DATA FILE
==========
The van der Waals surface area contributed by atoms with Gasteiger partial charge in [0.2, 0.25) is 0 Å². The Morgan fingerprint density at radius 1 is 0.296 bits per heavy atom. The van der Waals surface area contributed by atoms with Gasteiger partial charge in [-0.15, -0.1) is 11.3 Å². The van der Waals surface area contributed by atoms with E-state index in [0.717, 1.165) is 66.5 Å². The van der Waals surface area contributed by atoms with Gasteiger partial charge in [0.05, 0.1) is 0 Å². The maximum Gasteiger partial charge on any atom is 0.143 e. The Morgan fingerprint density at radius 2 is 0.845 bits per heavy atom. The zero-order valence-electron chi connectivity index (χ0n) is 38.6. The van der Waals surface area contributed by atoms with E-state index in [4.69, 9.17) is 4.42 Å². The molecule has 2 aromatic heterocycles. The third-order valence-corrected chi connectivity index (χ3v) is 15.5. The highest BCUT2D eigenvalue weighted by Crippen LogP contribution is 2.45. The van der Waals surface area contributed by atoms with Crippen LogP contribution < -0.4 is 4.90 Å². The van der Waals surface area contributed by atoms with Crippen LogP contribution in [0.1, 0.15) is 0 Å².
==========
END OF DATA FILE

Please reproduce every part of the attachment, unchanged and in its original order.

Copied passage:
The van der Waals surface area contributed by atoms with Gasteiger partial charge in [0.2, 0.25) is 0 Å². The Morgan fingerprint density at radius 1 is 0.296 bits per heavy atom. The van der Waals surface area contributed by atoms with Gasteiger partial charge in [-0.15, -0.1) is 11.3 Å². The van der Waals surface area contributed by atoms with E-state index in [0.717, 1.165) is 66.5 Å². The van der Waals surface area contributed by atoms with Gasteiger partial charge in [0.05, 0.1) is 0 Å². The maximum Gasteiger partial charge on any atom is 0.143 e. The Morgan fingerprint density at radius 2 is 0.845 bits per heavy atom. The zero-order valence-electron chi connectivity index (χ0n) is 38.6. The van der Waals surface area contributed by atoms with E-state index in [4.69, 9.17) is 4.42 Å². The molecule has 2 aromatic heterocycles. The third-order valence-corrected chi connectivity index (χ3v) is 15.5. The highest BCUT2D eigenvalue weighted by Crippen LogP contribution is 2.45. The van der Waals surface area contributed by atoms with Crippen LogP contribution < -0.4 is 4.90 Å². The van der Waals surface area contributed by atoms with Crippen LogP contribution in [0.1, 0.15) is 0 Å².